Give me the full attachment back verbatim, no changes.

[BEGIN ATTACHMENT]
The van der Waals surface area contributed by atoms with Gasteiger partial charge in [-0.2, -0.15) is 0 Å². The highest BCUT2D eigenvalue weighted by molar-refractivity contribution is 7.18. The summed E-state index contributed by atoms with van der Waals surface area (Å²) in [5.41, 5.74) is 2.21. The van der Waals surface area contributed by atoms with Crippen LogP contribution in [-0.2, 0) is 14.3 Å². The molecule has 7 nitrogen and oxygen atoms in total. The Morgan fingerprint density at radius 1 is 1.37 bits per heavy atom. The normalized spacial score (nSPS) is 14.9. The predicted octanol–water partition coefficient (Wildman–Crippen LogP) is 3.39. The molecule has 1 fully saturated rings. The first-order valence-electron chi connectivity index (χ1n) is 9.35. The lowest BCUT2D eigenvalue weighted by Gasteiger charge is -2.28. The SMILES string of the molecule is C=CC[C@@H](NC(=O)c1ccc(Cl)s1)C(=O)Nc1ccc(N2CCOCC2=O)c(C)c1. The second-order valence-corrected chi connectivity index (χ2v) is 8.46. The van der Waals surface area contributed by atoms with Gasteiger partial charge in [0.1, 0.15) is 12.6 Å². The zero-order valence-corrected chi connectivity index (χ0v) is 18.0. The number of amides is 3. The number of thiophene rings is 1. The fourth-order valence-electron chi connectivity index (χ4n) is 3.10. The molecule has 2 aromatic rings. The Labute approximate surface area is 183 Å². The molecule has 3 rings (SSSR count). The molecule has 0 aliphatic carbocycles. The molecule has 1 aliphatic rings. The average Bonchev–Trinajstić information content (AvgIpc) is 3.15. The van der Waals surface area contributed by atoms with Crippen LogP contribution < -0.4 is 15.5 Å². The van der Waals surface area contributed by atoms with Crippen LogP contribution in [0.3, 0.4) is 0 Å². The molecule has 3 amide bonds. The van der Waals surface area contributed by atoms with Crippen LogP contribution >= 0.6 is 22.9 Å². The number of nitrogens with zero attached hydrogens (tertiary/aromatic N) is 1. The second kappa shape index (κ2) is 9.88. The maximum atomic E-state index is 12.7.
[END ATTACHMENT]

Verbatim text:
The van der Waals surface area contributed by atoms with Gasteiger partial charge in [-0.2, -0.15) is 0 Å². The highest BCUT2D eigenvalue weighted by molar-refractivity contribution is 7.18. The summed E-state index contributed by atoms with van der Waals surface area (Å²) in [5.41, 5.74) is 2.21. The van der Waals surface area contributed by atoms with Crippen LogP contribution in [-0.2, 0) is 14.3 Å². The molecule has 7 nitrogen and oxygen atoms in total. The Morgan fingerprint density at radius 1 is 1.37 bits per heavy atom. The normalized spacial score (nSPS) is 14.9. The predicted octanol–water partition coefficient (Wildman–Crippen LogP) is 3.39. The molecule has 1 fully saturated rings. The first-order valence-electron chi connectivity index (χ1n) is 9.35. The lowest BCUT2D eigenvalue weighted by Gasteiger charge is -2.28. The SMILES string of the molecule is C=CC[C@@H](NC(=O)c1ccc(Cl)s1)C(=O)Nc1ccc(N2CCOCC2=O)c(C)c1. The second-order valence-corrected chi connectivity index (χ2v) is 8.46. The van der Waals surface area contributed by atoms with Gasteiger partial charge in [0.1, 0.15) is 12.6 Å². The zero-order valence-corrected chi connectivity index (χ0v) is 18.0. The number of amides is 3. The number of thiophene rings is 1. The fourth-order valence-electron chi connectivity index (χ4n) is 3.10. The molecule has 2 aromatic rings. The Labute approximate surface area is 183 Å². The molecule has 3 rings (SSSR count). The molecule has 0 aliphatic carbocycles. The molecule has 1 aliphatic rings. The average Bonchev–Trinajstić information content (AvgIpc) is 3.15. The van der Waals surface area contributed by atoms with Crippen LogP contribution < -0.4 is 15.5 Å². The van der Waals surface area contributed by atoms with Crippen LogP contribution in [0.3, 0.4) is 0 Å². The molecule has 3 amide bonds. The van der Waals surface area contributed by atoms with Crippen LogP contribution >= 0.6 is 22.9 Å². The number of nitrogens with zero attached hydrogens (tertiary/aromatic N) is 1. The second kappa shape index (κ2) is 9.88. The maximum atomic E-state index is 12.7.